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The journalism journey continues

Maynard Eaton Edmund Pettus Bridge

By Maynard Eaton

Journalism is under attack, and it has been for a while now. Seasoned and savvy news columnists are routinely reviled; their reputations impugned if they dare express an erudite opinion about truth to power. It is akin to a sport for some corporate titans and elected officials.

Take for example the public feud that erupted last week between the Atlanta Journal-Constitution columnist Bill Torpy and Anne Torres, Mayor Kasim Reed’s director of communications over Torpy’s recent columns about the Atlanta firefighter’s quest for increased compensation and the potential displacement of revered Peoplestown homeowner and longtime activist Mattie Jackson.

Maynard Eaton City Hall

Maynard Eaton standing firm in front of the historic Atlanta City Hall

In a scathing letter to the media and the Mayor’s supporters, Torres debunked Torpy’s “propensity for stretching the truth and deliberately misleading his readers” and adding “he employs a worn and dishonest” and “one-sided” style of reporting.

I have covered Atlanta City Hall and reported on every mayor since Maynard Jackson’s second term in 1978, and I have never heard of a reporter being criticized so harshly and heatedly.

That’s not to say that I and other City Hall reporters have not been brutally bashed by Mayors Jackson, Andy Young and Bill Campbell – particularly. In fact at one point early in my career with 11-Alive News, I unknowingly moved in next door to Maynard Jackson at the then Peachtree North Apartments.

There was rarely a day when Hizzoner would not bang on my door with his massive fist to deliver a caustic critique of my journalism. But it never had the toxic tone of Torre’s letter lambasting Torpy.

I thought the long letter was so unusual and unspeakable that I emailed it to a host of friends and colleagues with this caveat: “Whether you agree or disagree with this editorial assault on AJC columnist Bill Torpy, I believe he is a top notch journalist and superb storyteller.”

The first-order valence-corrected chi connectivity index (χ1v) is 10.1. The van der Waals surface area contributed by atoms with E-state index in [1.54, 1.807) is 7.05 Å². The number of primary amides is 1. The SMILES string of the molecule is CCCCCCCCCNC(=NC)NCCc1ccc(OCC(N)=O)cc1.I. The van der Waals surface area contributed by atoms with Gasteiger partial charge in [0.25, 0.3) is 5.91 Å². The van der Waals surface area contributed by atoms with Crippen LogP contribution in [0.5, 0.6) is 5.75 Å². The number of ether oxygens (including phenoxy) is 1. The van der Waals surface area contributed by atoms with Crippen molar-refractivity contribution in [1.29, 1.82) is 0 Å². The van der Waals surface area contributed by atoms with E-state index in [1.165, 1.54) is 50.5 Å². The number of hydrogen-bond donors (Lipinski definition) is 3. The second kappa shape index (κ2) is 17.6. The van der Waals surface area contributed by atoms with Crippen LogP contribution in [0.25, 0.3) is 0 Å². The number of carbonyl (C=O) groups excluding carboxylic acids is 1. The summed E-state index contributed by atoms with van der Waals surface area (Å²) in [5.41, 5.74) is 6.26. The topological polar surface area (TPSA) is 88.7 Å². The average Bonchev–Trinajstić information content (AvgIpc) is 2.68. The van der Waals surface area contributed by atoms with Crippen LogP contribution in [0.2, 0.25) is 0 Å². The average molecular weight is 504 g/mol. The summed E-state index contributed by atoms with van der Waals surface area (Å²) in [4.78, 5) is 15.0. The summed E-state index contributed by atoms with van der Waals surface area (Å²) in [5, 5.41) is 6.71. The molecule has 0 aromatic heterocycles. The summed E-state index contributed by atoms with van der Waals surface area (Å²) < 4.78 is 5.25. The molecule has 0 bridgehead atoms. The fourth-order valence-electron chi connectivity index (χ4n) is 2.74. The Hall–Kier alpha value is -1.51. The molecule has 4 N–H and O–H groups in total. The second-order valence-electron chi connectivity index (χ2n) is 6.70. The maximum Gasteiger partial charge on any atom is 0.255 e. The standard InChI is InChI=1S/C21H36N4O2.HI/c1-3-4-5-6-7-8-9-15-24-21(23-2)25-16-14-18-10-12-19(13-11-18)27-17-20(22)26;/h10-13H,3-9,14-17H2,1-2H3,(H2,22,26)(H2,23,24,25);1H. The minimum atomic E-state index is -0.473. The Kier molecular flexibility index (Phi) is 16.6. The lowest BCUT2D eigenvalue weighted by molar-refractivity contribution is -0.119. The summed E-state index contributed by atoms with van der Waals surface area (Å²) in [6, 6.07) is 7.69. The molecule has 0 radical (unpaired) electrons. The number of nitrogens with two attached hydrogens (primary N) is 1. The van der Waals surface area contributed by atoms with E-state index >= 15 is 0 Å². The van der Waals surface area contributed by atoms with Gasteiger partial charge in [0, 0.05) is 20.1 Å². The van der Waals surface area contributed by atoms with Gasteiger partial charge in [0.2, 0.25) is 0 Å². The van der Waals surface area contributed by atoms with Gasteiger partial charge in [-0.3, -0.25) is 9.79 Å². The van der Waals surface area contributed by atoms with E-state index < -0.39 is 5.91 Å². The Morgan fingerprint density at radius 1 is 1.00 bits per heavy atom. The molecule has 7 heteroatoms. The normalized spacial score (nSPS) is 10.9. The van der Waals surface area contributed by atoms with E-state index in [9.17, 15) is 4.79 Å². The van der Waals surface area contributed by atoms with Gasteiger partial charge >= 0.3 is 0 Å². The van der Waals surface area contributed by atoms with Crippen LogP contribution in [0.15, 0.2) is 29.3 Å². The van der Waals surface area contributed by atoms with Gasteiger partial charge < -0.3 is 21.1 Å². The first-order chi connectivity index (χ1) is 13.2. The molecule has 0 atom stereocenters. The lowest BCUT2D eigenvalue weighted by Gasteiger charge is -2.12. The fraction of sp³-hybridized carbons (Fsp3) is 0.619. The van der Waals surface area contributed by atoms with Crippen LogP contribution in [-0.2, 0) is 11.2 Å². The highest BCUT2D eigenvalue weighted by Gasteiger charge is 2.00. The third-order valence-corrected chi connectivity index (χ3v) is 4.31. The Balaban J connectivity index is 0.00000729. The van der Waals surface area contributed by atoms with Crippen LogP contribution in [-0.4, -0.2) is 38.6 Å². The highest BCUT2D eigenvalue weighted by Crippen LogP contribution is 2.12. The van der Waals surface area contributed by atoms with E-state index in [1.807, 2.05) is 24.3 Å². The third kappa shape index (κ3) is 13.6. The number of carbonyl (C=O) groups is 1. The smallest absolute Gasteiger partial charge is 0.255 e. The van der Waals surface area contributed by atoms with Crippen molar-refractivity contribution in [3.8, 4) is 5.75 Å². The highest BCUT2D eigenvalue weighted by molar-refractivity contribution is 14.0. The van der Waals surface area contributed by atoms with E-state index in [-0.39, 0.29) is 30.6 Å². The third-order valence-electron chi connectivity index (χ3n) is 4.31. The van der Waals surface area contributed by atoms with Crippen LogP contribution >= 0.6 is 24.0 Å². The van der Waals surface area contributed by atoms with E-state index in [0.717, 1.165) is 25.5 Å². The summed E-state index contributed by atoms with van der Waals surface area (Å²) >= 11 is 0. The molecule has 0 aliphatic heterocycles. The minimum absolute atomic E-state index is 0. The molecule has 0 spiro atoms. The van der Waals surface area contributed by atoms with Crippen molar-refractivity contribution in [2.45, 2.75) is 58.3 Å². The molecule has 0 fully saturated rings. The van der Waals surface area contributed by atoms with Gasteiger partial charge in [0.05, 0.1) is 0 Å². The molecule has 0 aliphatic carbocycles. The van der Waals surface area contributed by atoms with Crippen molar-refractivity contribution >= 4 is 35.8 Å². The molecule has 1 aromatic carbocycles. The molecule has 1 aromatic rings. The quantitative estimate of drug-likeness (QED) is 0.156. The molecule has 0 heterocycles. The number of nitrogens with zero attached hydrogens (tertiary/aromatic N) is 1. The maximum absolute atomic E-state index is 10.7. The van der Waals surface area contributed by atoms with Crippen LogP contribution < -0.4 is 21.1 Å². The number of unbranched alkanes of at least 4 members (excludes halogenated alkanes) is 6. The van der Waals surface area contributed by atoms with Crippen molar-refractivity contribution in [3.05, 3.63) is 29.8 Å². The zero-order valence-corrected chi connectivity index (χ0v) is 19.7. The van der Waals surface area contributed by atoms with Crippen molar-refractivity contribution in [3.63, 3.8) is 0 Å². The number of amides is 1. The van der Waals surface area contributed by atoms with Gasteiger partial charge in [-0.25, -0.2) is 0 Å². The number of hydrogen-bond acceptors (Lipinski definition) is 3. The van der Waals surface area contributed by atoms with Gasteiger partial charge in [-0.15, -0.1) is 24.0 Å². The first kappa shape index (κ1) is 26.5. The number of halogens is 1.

A woman I highly respect, Dr. Joyce Dorsey, the CEO of the Fulton Atlanta Community Action Authority [FACAA], responded with what I think amounts to a sweeping indictment and condemnation of the journalism profession.

“I feel all reporters inflate stories, use flawed examples to make a point and seek prizes for the work they do,” Dr. Dorsey said. “It’s good reading nonetheless!

Maynard Eaton Meria Carstarphen

Maynard Eaton interviewing Atlanta School Superintendent Meria Carstarphen on Newsmakers LIVE (Faith Swift Photography)

Regrettably, that sentiment is fast becoming the prevailing attitude of readers and viewers because of the increasing number of media conglomerates and the proliferation of digital news media platforms such as blogging, citizen journalism and social media.

Far too many of those writing in that milieu claim to be journalists when they are actually operating as opinionated right wing or leftist columnists posturing as news reporters.

Take Fox News, for example. The lines have become blurred. People now find it difficult to distinguish between an opinion piece and a legitimate news story—much like Ann Torres seemingly has with Bill Torpy’s writing.

“A media revolution is transforming, fundamentally and irrevocably, the nature of journalism and its ethics,” writes Stephen J.A.Ward for the University of Wisconsin’s Center for Journalism Ethics. “The means to publish is now in the hands of citizens, while the internet encourages new forms of journalism that are interactive and immediate.

“Our media ecology is a chaotic landscape evolving at a furious pace.  Professional journalists share the journalistic sphere with tweeters, bloggers, citizen journalists, and social media users.”

Maynard Eaton first TV job

Maynard Eaton at his first TV news job with WVEC-TV in Hampton/Norfolk Virginia in 1970